Far from a voyeuristic exploration of the theme, which was attempted in recent blockbusters, Luis Buñuel’s iconic film re-introduces an artistic vision of the infinite shades of female desire and sexuality to contemporary audiences, in its 50th anniversary 4k restoration.

Moon Dogs ascribes to be a Celtic coming of age tale that sees a musically inspired teenager, Thor played by Christy O’Donnell struggling to come to terms with his father’s new invocation into a new family in the Shetland Islands. When his live music debut gig on a Celtic night fails he seizes the opportunity to run away to the mainland to find the mother who abandoned him as a youngster.

First and foremost, any film with Francois Cluzet is worth a look. He is a fine movie actor from the top drawer -a Dustin Hoffman without the verbiage. His performances over the years genuinely grow in authenticity as he straddles each fluctuating zeitgeist. He represents us, the ordinary man or woman absorbing the pressure of a given circumstance until he breaks and is forced to act.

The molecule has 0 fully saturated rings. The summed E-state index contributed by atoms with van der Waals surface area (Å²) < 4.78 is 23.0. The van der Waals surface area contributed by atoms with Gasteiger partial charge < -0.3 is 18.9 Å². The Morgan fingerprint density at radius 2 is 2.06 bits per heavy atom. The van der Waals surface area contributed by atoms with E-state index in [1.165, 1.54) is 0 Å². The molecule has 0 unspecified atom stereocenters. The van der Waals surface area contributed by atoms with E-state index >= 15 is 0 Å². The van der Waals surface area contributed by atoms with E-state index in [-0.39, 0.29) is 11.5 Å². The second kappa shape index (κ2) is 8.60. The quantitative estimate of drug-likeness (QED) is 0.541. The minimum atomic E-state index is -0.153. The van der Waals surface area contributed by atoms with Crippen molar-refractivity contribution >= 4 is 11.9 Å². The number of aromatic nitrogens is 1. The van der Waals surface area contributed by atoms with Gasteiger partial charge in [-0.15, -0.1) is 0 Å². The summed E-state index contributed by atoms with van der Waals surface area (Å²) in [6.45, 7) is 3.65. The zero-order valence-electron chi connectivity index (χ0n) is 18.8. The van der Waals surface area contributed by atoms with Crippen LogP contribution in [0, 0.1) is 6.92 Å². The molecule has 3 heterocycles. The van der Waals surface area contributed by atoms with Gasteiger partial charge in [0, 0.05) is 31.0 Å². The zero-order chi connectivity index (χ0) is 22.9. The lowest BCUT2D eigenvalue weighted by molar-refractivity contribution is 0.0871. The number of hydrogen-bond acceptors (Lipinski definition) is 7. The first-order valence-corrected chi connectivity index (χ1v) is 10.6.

“Women’s colleges should be levelled to the ground!” a news commentator is heard saying close to the beginning of the film. It is 1888 and something as simple as a young woman travelling on her own by tube could be perceived as “an orgy of independence” according to Bell’s half sister. Yet, not only is she among a handful of women reading Modern History at Oxford University and the single one to achieve a first, but also, perhaps, the only one taking on exhaustive and at times life threatening mountain climbing in the Alps, followed by repeated travels in the Middle East and ending up providing services to the British Military Intelligence after World War I. 

Just as legendary comedian, Dave Chapelle, announces a series of 10 Radio City performances in New York in August, the discussion about the role of the stand up emerges once again. “I could quit my show, and that’s one kind of difficulty, but quitting doing stand-up would be another,” Chapelle admitted in an interview in the New York Times, earlier this year.

This is not a biopic like the ones you’ve been used to watching. It is not the depiction of the artist’s childhood, first steps, mishaps and challenges until the real persona is fulfilled and revealed in all its glory. Neither is that very persona the starting point of the narrative, with several flashbacks comprising the bones of the story. Nor a facts, figures and data driven work promising to reveal hidden, unknown or confidential aspects of one’s life.

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